Keep in mind that in most cases, hidden cameras are better off in indoor applications, where they are designed in such a way as to be hidden in common household items. Concealing a camera outside means selecting a small camera that isn’t designed for outdoor use, and therefore is more susceptible to weather elements.

In order to ensure you have the right camera setup for your situation, connect with a security technician to find out your best options.

Why Senior Living Communities Should Care About Security Technology

Why Senior Living Communities Should Care About Security Technology

Demand for senior housing will continue to rise in the coming year’s thanks to an ever-growing supply of baby boomers that are aging and moving into a phase where they begin needing care. The National Investment Center for Seniors Housing and Care has reported that established senior housing occupancy rose to an all-time high in 2015 of just over 90 percent. And in every sector – independent living, assisted living, and nursing care – growth and demand continues to rise.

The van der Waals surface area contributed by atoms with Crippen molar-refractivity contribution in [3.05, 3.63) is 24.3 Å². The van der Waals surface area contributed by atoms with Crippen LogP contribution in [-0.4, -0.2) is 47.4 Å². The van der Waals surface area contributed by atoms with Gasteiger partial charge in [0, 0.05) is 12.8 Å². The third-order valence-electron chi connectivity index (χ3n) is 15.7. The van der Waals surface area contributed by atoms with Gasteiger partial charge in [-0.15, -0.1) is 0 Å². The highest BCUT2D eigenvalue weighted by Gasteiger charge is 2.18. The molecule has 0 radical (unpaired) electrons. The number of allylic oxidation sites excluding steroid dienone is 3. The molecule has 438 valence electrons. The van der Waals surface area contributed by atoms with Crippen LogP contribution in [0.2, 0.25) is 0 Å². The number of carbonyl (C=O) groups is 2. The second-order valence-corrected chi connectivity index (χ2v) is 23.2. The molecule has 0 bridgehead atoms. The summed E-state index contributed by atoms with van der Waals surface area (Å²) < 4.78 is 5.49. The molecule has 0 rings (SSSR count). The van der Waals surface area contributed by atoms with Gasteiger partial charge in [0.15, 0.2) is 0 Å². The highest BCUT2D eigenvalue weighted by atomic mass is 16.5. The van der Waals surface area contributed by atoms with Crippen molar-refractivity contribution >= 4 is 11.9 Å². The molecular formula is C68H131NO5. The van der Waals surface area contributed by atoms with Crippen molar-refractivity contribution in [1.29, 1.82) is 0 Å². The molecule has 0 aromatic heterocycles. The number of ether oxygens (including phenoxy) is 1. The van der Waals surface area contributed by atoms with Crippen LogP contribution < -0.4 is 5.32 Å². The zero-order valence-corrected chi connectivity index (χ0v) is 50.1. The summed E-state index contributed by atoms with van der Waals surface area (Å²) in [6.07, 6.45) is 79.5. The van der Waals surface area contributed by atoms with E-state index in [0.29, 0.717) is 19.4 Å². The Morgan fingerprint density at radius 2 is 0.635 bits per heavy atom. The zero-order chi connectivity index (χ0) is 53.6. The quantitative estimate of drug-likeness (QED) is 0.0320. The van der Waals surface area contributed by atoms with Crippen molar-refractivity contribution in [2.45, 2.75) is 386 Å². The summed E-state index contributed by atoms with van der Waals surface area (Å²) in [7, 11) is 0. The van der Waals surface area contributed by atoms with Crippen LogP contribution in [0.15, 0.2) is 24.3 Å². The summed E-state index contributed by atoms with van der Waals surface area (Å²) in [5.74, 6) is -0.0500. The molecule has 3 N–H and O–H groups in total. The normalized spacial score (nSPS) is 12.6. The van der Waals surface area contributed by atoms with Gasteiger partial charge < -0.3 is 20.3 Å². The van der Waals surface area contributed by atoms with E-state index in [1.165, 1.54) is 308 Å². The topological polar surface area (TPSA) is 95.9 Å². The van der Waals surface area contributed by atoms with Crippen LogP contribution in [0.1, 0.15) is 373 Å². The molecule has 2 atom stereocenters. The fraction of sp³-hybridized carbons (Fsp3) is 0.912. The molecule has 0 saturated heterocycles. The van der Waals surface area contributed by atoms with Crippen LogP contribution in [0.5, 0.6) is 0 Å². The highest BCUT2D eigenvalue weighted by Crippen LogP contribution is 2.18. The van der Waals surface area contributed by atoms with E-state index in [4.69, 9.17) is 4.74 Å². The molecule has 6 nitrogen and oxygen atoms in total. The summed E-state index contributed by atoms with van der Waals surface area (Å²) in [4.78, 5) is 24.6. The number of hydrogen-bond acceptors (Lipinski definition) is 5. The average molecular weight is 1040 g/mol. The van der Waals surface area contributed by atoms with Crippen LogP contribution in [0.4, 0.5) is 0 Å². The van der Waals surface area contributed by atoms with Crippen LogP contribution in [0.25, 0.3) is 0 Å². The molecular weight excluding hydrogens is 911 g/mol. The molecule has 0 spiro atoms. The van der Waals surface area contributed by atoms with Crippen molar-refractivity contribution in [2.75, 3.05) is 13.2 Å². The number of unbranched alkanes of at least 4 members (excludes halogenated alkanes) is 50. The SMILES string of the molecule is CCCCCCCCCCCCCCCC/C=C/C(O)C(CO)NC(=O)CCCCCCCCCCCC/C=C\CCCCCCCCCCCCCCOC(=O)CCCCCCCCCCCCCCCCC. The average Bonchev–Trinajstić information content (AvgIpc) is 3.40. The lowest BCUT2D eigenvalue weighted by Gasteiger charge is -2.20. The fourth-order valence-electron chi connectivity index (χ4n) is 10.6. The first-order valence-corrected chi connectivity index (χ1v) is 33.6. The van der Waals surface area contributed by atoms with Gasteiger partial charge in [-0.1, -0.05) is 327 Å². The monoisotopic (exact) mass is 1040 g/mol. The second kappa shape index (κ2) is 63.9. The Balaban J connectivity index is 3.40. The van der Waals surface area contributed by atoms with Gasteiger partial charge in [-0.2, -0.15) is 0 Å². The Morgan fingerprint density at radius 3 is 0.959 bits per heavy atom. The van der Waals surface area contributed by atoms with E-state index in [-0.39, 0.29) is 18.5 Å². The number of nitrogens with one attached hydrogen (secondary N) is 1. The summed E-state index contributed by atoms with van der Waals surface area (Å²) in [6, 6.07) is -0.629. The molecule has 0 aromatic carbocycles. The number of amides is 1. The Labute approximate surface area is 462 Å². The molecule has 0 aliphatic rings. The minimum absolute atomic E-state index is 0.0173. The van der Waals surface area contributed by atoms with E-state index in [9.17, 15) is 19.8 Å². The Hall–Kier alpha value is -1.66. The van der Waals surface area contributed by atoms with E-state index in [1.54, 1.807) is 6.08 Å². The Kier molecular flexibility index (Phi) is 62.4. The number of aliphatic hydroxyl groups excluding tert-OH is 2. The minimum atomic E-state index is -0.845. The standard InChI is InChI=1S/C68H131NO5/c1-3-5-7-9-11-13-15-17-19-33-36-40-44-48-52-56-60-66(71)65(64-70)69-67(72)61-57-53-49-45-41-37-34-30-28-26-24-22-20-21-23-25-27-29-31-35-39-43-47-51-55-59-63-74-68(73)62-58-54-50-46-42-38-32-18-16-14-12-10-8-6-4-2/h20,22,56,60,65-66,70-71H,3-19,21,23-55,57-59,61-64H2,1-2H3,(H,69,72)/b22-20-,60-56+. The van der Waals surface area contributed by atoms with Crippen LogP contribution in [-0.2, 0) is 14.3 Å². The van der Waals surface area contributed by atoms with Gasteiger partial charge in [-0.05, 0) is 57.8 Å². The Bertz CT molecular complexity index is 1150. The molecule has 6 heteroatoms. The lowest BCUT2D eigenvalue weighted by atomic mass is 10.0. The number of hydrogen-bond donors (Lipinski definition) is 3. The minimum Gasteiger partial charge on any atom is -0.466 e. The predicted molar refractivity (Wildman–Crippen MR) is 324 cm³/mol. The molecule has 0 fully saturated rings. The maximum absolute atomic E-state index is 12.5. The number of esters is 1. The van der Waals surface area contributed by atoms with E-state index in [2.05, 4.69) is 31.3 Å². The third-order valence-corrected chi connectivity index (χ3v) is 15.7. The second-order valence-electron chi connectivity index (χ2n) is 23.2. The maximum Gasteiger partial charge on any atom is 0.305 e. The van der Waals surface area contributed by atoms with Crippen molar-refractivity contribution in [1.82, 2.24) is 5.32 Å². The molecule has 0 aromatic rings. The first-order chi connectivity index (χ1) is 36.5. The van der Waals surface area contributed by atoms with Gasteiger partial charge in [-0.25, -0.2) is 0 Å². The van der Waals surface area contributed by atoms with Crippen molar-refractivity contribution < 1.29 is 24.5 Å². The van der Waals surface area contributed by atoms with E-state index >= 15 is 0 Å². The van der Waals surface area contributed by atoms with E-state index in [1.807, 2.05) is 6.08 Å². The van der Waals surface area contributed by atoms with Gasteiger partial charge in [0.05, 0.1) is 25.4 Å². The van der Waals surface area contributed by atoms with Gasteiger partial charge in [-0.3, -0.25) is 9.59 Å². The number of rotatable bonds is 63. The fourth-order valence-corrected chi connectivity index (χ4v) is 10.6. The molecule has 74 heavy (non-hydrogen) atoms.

While this tremendous growth is fueling a host of problems within the industry, security is one that is rarely talked about. There’s a general lack of industry-wide best practice principles, while at the same time there’s a growing sophistication of cyber threats in an increasingly digital world.

Cybersecurity risks transcend all industries. It’s not just banks and financial services companies that are at risk. Target knows this. Anthem knows this. According to an IBM report, healthcare tops the list of targeted industries.

Like other organizations, healthcare businesses are rapidly shifting toward adopting electronic reporting and cloud-based storage of information. Senior living facilities hold sensitive resident, patient and employee data in a variety of ways. Because senior living facilities also store financial information on residents, such as credit card and other banking information, their exposure to hackers is even greater than most. Hackers know this, and often target these facilities, knowing they can fetch a much higher price on the black market for personal health information compared with something like credit card information.